Then some magic happens: a copy of your macro opens, with little zombie’s strolling across the canvas reminding you it’s a copy of your macro and that you should keep following the directions on the Debug Macro interface.
    DebugBlog5_ZombieDirex.png
  6. Look for these Click Me fingers that appear on specific places on the canvas, and if present, click the tools they point at.
    DebugBlog6_ClickIt.png
  7. And you’re there. Now simply debug your macro--via the Interface Designer--just like you would an Alteryx App.
  8. But BONUS BONUS BONUS!
    1. Your macro's underlying XML has been prepared for the 'Open Debug' button on the Interface Designer.
    2. Your Tester runtime data is already in place.
    3. And you have a .yxwv config file to instantly sync in the Tester config.

And that about wraps it up, so enjoy your macro development and have a great--

HEY YOU SAID YOU'D ANSWER HOW IT WORKS!

In truth the answer to this question is quite beyond the scope of a single blog entry. All told, the Debug Macro is actually a combination of a full 17 custom macros designed to achieve the Debug Macro functionality. But this structure wasn’t for fun; rather this design yields benefits, the biggest being: it contains a set of genericized reusable macros, accomplishing functions applicable to a range of Alteryx development, not just the Debug Macro. So not only can you use the Debug Macro to help you build your macros when something’s wrong, you’ll also be able to pull it apart and use the component macros to help you build your macros when everything’s right.

 

The component macros underlying the Debug Macro will appear in your toolbar, organized into a single developer-tool category:

DebugBlog9_DevliciousCategory.png

  • The Who
  • InputWorkflow
  • ExtractMacroConfiguration
  • DynamicInlineOutput
  • DynamicMakeDirectory
  • XMLWrapper
  • ClickMe
  • And more…

Here’s a peek inside the Debug Macro, with component/child macros circled. Pop them open and check them out. Time permitting--and if the community folks let me back on the calendar—maybe I’ll blog about these soon!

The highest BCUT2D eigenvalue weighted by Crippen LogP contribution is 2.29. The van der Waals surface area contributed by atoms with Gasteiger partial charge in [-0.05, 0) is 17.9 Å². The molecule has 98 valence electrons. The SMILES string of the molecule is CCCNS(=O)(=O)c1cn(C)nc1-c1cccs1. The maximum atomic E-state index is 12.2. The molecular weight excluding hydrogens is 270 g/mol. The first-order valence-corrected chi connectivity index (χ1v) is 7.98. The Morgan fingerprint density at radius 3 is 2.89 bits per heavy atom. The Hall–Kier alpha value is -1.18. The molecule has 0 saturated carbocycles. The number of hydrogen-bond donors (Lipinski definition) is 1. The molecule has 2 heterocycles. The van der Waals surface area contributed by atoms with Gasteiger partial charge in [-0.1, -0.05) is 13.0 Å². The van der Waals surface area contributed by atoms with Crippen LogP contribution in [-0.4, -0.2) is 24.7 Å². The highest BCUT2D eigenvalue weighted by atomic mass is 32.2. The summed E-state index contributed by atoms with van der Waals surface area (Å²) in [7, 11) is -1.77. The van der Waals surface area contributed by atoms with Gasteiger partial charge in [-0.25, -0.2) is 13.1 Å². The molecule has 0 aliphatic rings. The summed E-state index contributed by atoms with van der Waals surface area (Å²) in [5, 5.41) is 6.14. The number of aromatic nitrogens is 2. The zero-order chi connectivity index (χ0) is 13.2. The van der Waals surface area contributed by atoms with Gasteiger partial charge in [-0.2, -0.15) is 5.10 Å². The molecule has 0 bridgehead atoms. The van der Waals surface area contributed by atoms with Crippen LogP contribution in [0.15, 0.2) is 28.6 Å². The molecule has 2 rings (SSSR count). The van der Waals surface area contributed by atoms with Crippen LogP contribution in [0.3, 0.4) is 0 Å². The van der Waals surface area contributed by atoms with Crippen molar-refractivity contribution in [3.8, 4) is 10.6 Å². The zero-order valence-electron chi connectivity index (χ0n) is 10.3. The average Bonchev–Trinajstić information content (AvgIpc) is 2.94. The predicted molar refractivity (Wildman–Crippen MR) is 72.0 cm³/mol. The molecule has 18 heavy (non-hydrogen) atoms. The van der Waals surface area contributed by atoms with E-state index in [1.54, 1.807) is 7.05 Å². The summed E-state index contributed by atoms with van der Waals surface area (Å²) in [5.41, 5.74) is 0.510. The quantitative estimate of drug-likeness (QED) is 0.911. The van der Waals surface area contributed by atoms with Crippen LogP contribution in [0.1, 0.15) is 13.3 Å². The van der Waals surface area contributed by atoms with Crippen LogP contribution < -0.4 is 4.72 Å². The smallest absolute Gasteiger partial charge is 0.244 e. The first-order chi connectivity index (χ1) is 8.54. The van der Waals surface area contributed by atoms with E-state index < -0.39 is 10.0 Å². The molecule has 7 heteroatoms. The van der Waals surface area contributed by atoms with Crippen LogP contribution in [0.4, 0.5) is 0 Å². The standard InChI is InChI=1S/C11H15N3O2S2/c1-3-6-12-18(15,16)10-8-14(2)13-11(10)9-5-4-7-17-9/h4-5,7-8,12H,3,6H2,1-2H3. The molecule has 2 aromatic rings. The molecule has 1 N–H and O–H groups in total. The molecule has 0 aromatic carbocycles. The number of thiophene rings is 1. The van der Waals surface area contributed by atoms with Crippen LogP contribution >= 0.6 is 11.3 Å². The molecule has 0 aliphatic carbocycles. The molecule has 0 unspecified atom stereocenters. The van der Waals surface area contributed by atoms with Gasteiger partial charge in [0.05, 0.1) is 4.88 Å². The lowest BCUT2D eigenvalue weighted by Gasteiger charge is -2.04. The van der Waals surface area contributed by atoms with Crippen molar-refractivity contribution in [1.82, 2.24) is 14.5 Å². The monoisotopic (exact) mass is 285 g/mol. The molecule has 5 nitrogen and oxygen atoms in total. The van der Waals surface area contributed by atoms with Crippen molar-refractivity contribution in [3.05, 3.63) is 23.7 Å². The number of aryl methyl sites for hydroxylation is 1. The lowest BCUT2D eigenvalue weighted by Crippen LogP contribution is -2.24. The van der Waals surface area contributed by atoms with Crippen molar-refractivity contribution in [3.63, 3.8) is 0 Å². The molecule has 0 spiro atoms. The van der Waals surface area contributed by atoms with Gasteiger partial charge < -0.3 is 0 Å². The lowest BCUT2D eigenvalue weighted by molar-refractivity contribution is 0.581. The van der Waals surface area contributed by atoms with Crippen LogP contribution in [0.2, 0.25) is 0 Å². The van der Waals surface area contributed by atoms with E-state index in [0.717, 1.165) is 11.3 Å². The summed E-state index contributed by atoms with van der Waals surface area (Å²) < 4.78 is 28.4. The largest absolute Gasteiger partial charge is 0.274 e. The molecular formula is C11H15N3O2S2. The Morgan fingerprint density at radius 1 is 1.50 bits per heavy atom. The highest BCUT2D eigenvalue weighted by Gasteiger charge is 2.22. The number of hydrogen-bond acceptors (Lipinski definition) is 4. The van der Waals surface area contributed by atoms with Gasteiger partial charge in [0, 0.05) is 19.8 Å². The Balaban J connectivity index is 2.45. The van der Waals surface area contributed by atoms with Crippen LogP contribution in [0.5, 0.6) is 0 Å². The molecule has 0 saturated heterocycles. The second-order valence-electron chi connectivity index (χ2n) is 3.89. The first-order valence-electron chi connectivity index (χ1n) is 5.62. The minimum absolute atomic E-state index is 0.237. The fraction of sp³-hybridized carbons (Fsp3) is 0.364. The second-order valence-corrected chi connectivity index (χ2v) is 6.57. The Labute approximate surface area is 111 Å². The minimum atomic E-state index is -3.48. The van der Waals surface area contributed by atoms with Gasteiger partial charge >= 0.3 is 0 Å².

DebugBlog7_MacnomCanvas.png

  

Not good enough. How does this thing really work? Where did this thing come from?

I’d really rather not get into it, but if you must know:

 

The wisdom powering the Debug Macro is, in fact, the Macronomicon—the Ancient Book of the Dead Macro, whose teachings detail how to bring your Dead Macros back to life.

 

As any third-grader will tell you, a ghost is a soul without a body; a zombie is a body without a soul. The link to the living? Brains. Applying the teachings, the Debug Macro generates those same 3 elements:

  1. Your reanimated macro workflow - The Zombie Macro
  2. Your incoming runtime data - The Ghost Data File
  3. And your macro runtime configuration - The Brains Config File

These 3 elements, along with a positive attitude, will help you figure out how you killed your macro, and see it live again!

 

Enjoy version 1 of the Debug Macro, and BUILD MORE MACROS!!

 

* In present form, the Debug Macro reflects its ancient, deep, and powerful roots, and it also reflects a lack of sleep. There's more in the plans, to make it easier, with fewer steps. And like I said, I’m human, and though I tested this quite extensively, this labor of love has been a skunkworks project done on my own time, so you just might find things wrong with it. Awesome--I want to know about it--let me know right away!

 

Download the Debug Macro from the Alteryx Gallery Macro District here 

Comments
Aurora
Aurora

I know that this was done in a light-hearted way - but this capability is much needed in the main product (albeit perhaps with fewer scrolling zombie pictures :-))

It would be well worth considering this for inclusion.